- Red onion: The star of the show, adding crunch and tangy sweetness.
- White vinegar: Provides the acidic medium, giving that classic pickled tang. Swap with apple cider vinegar if you fancy a mellower, fruity note.
- Water: Helps dilute the vinegar, ensuring the onions aren’t overly sour.
- Sugar: Balances the acidity and adds a hint of sweetness to the mix.
- Salt: Enhances flavors and preserves the onions, ensuring they stay crisp and flavorful.
Variations and Substitutions
Here’s how you can play around with these pickled onions to suit your palate:
- Spice it up: Add a few slices of jalapeño or a pinch of red pepper flakes for an extra kick. You can also add a couple of whole garlic cloves, mustard seed, or dried or fresh herbs like oregano, thyme or bay leaf.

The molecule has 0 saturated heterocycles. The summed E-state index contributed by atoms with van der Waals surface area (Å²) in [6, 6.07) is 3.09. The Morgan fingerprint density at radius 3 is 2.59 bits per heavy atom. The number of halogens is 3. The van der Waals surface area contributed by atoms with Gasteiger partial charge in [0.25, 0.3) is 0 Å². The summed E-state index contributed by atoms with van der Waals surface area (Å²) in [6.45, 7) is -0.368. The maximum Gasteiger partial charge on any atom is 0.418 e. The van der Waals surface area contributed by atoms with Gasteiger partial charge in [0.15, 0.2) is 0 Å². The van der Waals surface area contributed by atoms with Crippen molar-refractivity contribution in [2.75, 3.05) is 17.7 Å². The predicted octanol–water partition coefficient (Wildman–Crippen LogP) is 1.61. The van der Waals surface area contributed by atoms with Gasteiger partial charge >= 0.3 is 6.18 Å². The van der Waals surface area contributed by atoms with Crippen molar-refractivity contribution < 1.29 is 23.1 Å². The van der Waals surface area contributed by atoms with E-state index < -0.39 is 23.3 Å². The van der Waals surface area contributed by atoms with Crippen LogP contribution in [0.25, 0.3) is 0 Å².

- Sweetener swaps: Substitute sugar with honey or maple syrup for a nuanced sweetness.
- Zesty flare: A bit of citrus zest, whether from lemons or oranges, can introduce a fresh tanginess.
- White onions: swap the red onion for white onion if you like.
Grab these Tools
Prepping a batch of this pickled red onion recipe couldn’t be easier.
- Mandoline slicer: For perfectly thin, uniform onion slices. If you don’t have one, a sharp knife will work too.
- Small saucepan: Essential for heating your pickling liquid and dissolving sugar and salt.
- Airtight mason jar or container: To store the pickled onions. Glass mason jars work wonderfully. Whatever you choose, just make sure it has a tight-fitting lid.
How to Make Pickled Onion: Easy Step-By-Step Directions
Here’s how you can transform a humble red onion into a zesty accompaniment:
- Prepare the raw onions: Begin by getting those perfect, thin slices. A mandoline slicer can be your best friend here.